There are also over 450 species of birds than call this Park home hence making it a birding paradise offering shelter to the Chestnut-breasted Negrofinches, Green-tailed Bristlebill, Red-rumped tinker head, red-billed Dwarfs, Capuchin Babbler, white-bellied Kingfishers, Ituri batis, yellow-throated cuckoo, Dwarf Kingfishers, black-wattled hornbill, African-wood owls, blue-headed crested flycatcher, Red-Eyed Puff-back, Red-thighed sparrows, Ayres Hawk-eagles, Nkulengu rail, Lemon-bellied Crombec and Zenker’s honeyguides amo0ng others.
There also several species of mammals and nine species of primates including De-Brazza’s monkey. Visitors get an opportunity for primate viewing though animals like forest elephants, warthogs, leopards, buffaloes, antelopes. You walk with no other tourist around which increases chances of spotting animals even though there’s thick vegetation.
Travelers will find hot springs famous as traditional healing sites and cultural encounters of the Bamaga people. There are both male and female hot springs, with boiling hot water which is believed to cure many diseases as well as relive stress and boil eggs and banana.
Things to Do
Due to the numerous attractions within Semliki National Park, several tourist activities can be enjoyed and these include chimpanzee tracking, nature walks/hiking, bird watching and cultural encounters.
While most people are always excited with the wildlife and bird species, the Semliki Hot springs will always catch your attention. The highlights of this park are hot springs . There are two hot springs that are popular attractions. These are two meters of boiling water at around 130 degrees C and 12 m in diameter. It’s very popular with tourists to boil their food on the hot springs especially boil eggs which get ready in 10 minutes and eat them. You will undertake a one-hour walk to explore the male hot springs which also allow you to transverse the patch of forest where a number of primates such as grey-cheeked mangabeys, red-tailed monkeys and the black and white colobus monkeys can also be sighted. The female hot spring is about 30-minutes hike through the Palm-filled forest from the main road and is dominated by a boiling geyser. This is also where you can boil eggs, potatoes and plantain within few minutes.
There is a wonderful opportunity to go for relaxing walks along the forest and see a vast variety of wildlife, which may include leopards, water buffaloes, elephants, statungas, pygmy hippopotamus and water birds depending on how lucky you get.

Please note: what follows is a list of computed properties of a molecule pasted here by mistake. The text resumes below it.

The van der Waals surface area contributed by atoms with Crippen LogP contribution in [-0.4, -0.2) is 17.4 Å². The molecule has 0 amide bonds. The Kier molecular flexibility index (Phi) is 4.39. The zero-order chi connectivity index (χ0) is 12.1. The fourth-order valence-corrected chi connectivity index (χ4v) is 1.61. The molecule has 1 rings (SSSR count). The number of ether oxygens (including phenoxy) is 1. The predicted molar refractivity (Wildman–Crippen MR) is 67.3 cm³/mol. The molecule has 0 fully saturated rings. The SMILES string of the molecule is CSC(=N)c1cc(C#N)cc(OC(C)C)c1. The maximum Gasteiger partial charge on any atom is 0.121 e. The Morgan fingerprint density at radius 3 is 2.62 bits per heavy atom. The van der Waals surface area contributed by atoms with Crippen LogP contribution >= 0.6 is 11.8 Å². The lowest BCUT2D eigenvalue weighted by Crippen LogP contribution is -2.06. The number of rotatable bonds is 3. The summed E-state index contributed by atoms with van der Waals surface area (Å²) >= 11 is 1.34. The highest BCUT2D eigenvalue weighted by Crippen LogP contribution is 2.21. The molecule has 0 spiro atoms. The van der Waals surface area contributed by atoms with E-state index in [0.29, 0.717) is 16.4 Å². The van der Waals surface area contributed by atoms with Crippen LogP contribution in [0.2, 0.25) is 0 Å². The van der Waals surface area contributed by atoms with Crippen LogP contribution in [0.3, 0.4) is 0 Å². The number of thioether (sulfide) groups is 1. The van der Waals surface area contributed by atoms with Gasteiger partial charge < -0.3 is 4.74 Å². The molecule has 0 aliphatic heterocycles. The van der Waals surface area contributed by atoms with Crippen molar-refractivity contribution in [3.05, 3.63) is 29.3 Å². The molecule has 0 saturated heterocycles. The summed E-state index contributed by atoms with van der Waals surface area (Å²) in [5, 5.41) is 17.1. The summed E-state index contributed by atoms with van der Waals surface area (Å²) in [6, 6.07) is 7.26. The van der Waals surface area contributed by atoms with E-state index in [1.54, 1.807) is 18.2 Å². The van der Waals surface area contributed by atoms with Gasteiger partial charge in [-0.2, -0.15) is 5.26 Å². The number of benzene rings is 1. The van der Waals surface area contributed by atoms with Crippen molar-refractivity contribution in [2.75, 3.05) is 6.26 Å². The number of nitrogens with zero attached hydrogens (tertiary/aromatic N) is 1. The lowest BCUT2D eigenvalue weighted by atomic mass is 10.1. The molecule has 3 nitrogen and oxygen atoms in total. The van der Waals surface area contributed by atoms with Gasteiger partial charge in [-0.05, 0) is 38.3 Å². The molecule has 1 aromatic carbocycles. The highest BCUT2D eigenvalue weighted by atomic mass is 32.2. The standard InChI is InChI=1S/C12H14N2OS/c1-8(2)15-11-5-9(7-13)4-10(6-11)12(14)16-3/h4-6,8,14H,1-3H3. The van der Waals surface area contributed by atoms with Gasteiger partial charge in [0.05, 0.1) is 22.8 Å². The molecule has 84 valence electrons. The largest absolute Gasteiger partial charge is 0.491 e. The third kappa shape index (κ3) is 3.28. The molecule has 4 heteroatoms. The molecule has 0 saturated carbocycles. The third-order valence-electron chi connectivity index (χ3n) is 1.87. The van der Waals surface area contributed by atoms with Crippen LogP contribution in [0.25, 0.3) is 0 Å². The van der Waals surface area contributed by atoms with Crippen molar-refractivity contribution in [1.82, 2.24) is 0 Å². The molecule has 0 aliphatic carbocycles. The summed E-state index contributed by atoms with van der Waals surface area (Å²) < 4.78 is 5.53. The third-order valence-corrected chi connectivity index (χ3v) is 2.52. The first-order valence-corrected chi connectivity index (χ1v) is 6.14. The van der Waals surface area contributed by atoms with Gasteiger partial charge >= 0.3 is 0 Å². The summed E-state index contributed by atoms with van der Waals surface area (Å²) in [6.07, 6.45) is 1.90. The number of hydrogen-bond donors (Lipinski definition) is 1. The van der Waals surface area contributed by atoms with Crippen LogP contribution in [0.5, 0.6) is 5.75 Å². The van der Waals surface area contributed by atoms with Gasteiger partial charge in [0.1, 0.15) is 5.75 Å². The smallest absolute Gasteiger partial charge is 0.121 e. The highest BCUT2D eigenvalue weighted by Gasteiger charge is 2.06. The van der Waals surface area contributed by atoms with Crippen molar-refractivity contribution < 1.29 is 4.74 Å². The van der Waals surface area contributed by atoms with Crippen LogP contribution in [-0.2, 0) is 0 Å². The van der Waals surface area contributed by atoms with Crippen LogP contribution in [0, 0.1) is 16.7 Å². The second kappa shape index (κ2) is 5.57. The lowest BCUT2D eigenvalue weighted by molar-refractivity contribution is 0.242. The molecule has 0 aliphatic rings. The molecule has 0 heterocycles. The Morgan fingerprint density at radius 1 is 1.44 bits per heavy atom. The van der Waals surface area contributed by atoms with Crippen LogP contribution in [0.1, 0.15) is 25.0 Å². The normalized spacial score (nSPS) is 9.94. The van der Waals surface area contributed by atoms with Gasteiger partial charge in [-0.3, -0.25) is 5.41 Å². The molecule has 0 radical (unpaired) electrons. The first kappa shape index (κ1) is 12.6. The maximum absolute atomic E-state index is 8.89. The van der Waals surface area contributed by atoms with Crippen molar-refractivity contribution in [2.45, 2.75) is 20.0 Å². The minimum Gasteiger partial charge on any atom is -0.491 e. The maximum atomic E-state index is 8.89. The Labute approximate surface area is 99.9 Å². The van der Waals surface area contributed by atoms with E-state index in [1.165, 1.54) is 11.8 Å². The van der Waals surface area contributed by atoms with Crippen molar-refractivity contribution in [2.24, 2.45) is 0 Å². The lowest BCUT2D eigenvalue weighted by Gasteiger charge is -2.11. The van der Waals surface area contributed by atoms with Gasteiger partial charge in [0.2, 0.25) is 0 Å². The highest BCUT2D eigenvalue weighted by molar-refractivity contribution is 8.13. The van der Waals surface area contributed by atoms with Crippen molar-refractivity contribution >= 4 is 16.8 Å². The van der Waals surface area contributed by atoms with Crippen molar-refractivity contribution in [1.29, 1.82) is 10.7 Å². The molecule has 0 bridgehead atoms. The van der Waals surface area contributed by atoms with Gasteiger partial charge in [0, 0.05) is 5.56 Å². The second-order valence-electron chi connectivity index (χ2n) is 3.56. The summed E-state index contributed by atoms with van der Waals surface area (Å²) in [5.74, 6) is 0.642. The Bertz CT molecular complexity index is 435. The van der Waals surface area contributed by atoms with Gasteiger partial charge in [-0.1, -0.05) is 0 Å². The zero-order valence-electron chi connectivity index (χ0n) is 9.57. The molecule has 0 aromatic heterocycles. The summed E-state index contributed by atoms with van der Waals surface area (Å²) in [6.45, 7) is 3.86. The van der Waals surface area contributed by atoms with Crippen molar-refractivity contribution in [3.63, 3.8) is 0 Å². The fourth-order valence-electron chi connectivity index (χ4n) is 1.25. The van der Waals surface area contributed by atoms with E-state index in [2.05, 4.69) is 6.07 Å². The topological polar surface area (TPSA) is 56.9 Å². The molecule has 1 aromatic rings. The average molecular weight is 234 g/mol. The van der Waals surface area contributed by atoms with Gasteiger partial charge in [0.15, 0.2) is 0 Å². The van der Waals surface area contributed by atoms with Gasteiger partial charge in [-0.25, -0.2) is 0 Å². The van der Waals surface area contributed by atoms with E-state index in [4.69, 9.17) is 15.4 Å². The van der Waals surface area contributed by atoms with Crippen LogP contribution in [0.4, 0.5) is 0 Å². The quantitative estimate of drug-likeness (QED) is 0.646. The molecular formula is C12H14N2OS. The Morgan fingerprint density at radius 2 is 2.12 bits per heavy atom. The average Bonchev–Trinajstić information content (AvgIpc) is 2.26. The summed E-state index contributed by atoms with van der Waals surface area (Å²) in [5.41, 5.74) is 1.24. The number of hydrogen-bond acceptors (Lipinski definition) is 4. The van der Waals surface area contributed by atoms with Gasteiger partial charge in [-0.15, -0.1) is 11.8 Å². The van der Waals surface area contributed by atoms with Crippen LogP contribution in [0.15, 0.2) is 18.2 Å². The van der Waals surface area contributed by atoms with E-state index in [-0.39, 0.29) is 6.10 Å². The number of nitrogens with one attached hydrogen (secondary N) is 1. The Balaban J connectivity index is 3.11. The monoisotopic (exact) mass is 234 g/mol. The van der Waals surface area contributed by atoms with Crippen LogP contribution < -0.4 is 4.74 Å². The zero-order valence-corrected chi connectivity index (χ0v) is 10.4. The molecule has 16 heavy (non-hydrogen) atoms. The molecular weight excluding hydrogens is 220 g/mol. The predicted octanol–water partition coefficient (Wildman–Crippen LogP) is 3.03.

When it comes to local communities, there are presently four different ethnic groups living around the Park and they include the famous Batwa pygmies who were originally hunter-gatherers but not live at the edge of the forest, the Bwamba farmers that occupy the base of the Rwenzori, Batuku-cattle keepers occupying the open plains and finally the Bakonzo that are generally cultivators on the mountain slopes.
Semuliki is most famous for bird watching. Over 440 species of birds include 50 central African forest biome species which you can’t find in any other part of East Africa. Specialist birder watchers while taking in views of the Mountains of the Moon can explore hiking trails to look for Congo serpent eagle, African piculet, piping hornbill, Nkurengu rail, swamp palm bulbul, orange weaver, and blue-billed malimbe among other species.
There are accommodations ideal for visitor stay. Some of the lodges are found in and outside the park in Sempaya, Bundibugyo and Fort Portal town. Some of the most popular lodges are Semliki Safari Lodge, Ntoroko Game Lodge, Kirimia Guesthouse and the National Park Bandas and Campsites.
There are also options for camping but tourists should bring their own food to the camp. Cooking utensils are available for hire and there are some canteens in the area too but its best to get your own food. Luxury accommodation is also available but needs to be booked in advance.